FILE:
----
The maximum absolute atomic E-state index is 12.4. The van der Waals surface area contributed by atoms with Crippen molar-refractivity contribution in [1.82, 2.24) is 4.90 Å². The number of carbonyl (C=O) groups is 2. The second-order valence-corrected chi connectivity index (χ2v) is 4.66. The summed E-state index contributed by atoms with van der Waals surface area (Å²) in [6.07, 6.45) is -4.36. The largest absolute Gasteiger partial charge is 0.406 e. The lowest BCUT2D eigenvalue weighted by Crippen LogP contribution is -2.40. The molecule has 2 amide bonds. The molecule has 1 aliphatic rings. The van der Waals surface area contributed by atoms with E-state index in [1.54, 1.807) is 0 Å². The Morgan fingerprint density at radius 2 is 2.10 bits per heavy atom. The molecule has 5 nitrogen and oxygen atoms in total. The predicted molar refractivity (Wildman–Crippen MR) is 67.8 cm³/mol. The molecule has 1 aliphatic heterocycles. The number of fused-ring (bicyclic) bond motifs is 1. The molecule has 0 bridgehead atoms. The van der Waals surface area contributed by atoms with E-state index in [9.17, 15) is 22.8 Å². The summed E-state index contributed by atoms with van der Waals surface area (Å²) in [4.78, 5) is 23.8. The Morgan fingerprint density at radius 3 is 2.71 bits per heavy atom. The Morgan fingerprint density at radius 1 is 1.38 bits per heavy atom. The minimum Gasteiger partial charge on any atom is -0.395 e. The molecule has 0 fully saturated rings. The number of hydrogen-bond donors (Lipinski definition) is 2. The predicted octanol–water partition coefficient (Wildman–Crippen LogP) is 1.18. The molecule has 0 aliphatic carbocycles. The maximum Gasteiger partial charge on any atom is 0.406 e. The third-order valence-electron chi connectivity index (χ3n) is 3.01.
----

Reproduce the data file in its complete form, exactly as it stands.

The maximum absolute atomic E-state index is 12.4. The van der Waals surface area contributed by atoms with Crippen molar-refractivity contribution in [1.82, 2.24) is 4.90 Å². The number of carbonyl (C=O) groups is 2. The second-order valence-corrected chi connectivity index (χ2v) is 4.66. The summed E-state index contributed by atoms with van der Waals surface area (Å²) in [6.07, 6.45) is -4.36. The largest absolute Gasteiger partial charge is 0.406 e. The lowest BCUT2D eigenvalue weighted by Crippen LogP contribution is -2.40. The molecule has 2 amide bonds. The molecule has 1 aliphatic rings. The van der Waals surface area contributed by atoms with E-state index in [1.54, 1.807) is 0 Å². The Morgan fingerprint density at radius 2 is 2.10 bits per heavy atom. The molecule has 5 nitrogen and oxygen atoms in total. The predicted molar refractivity (Wildman–Crippen MR) is 67.8 cm³/mol. The molecule has 1 aliphatic heterocycles. The number of fused-ring (bicyclic) bond motifs is 1. The molecule has 0 bridgehead atoms. The van der Waals surface area contributed by atoms with E-state index in [9.17, 15) is 22.8 Å². The summed E-state index contributed by atoms with van der Waals surface area (Å²) in [4.78, 5) is 23.8. The Morgan fingerprint density at radius 3 is 2.71 bits per heavy atom. The Morgan fingerprint density at radius 1 is 1.38 bits per heavy atom. The minimum Gasteiger partial charge on any atom is -0.395 e. The molecule has 0 fully saturated rings. The number of hydrogen-bond donors (Lipinski definition) is 2. The predicted octanol–water partition coefficient (Wildman–Crippen LogP) is 1.18. The molecule has 0 aliphatic carbocycles. The maximum Gasteiger partial charge on any atom is 0.406 e. The third-order valence-electron chi connectivity index (χ3n) is 3.01.